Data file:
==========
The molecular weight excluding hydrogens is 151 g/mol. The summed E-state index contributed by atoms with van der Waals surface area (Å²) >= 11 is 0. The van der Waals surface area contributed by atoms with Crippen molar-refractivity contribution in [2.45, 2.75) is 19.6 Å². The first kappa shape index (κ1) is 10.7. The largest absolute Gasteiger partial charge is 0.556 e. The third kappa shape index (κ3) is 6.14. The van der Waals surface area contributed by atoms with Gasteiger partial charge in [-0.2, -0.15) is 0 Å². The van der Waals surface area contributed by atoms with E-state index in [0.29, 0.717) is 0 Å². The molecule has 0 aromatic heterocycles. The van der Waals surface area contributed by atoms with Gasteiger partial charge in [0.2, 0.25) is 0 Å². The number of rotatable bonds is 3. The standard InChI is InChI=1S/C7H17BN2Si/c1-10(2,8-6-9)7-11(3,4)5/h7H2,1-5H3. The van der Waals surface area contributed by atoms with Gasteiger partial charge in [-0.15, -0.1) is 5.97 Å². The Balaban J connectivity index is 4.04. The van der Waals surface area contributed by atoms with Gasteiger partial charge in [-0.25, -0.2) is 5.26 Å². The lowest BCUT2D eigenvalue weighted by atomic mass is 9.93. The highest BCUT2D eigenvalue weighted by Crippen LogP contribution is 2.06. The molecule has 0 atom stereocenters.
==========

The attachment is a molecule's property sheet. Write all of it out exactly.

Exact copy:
The molecular weight excluding hydrogens is 151 g/mol. The summed E-state index contributed by atoms with van der Waals surface area (Å²) >= 11 is 0. The van der Waals surface area contributed by atoms with Crippen molar-refractivity contribution in [2.45, 2.75) is 19.6 Å². The first kappa shape index (κ1) is 10.7. The largest absolute Gasteiger partial charge is 0.556 e. The third kappa shape index (κ3) is 6.14. The van der Waals surface area contributed by atoms with Gasteiger partial charge in [-0.2, -0.15) is 0 Å². The van der Waals surface area contributed by atoms with E-state index in [0.29, 0.717) is 0 Å². The molecule has 0 aromatic heterocycles. The van der Waals surface area contributed by atoms with Gasteiger partial charge in [0.2, 0.25) is 0 Å². The number of rotatable bonds is 3. The standard InChI is InChI=1S/C7H17BN2Si/c1-10(2,8-6-9)7-11(3,4)5/h7H2,1-5H3. The van der Waals surface area contributed by atoms with Gasteiger partial charge in [-0.15, -0.1) is 5.97 Å². The Balaban J connectivity index is 4.04. The van der Waals surface area contributed by atoms with Gasteiger partial charge in [-0.25, -0.2) is 5.26 Å². The lowest BCUT2D eigenvalue weighted by atomic mass is 9.93. The highest BCUT2D eigenvalue weighted by Crippen LogP contribution is 2.06. The molecule has 0 atom stereocenters.